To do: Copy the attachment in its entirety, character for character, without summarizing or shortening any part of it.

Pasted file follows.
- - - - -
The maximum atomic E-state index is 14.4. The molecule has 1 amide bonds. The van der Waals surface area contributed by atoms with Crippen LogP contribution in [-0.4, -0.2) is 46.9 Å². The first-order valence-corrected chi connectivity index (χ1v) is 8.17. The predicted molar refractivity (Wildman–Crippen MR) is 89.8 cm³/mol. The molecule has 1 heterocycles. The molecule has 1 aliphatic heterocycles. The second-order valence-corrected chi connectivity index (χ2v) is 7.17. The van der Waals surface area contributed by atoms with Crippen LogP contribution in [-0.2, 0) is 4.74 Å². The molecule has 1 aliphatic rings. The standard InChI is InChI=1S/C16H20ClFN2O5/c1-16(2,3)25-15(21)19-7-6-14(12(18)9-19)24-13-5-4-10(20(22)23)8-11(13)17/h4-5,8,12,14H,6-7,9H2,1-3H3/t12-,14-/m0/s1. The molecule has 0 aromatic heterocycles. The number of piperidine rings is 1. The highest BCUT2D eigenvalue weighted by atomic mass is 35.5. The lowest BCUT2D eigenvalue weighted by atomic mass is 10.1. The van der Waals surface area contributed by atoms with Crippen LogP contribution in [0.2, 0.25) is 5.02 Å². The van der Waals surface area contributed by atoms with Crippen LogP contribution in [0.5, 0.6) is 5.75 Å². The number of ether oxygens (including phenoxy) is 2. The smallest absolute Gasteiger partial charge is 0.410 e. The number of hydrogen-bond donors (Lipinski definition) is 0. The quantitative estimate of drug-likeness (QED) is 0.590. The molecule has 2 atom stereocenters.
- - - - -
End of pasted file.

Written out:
The maximum atomic E-state index is 14.4. The molecule has 1 amide bonds. The van der Waals surface area contributed by atoms with Crippen LogP contribution in [-0.4, -0.2) is 46.9 Å². The first-order valence-corrected chi connectivity index (χ1v) is 8.17. The predicted molar refractivity (Wildman–Crippen MR) is 89.8 cm³/mol. The molecule has 1 heterocycles. The molecule has 1 aliphatic heterocycles. The second-order valence-corrected chi connectivity index (χ2v) is 7.17. The van der Waals surface area contributed by atoms with Crippen LogP contribution in [-0.2, 0) is 4.74 Å². The molecule has 1 aliphatic rings. The standard InChI is InChI=1S/C16H20ClFN2O5/c1-16(2,3)25-15(21)19-7-6-14(12(18)9-19)24-13-5-4-10(20(22)23)8-11(13)17/h4-5,8,12,14H,6-7,9H2,1-3H3/t12-,14-/m0/s1. The molecule has 0 aromatic heterocycles. The number of piperidine rings is 1. The highest BCUT2D eigenvalue weighted by atomic mass is 35.5. The lowest BCUT2D eigenvalue weighted by atomic mass is 10.1. The van der Waals surface area contributed by atoms with Crippen LogP contribution in [0.2, 0.25) is 5.02 Å². The van der Waals surface area contributed by atoms with Crippen LogP contribution in [0.5, 0.6) is 5.75 Å². The number of ether oxygens (including phenoxy) is 2. The smallest absolute Gasteiger partial charge is 0.410 e. The number of hydrogen-bond donors (Lipinski definition) is 0. The quantitative estimate of drug-likeness (QED) is 0.590. The molecule has 2 atom stereocenters.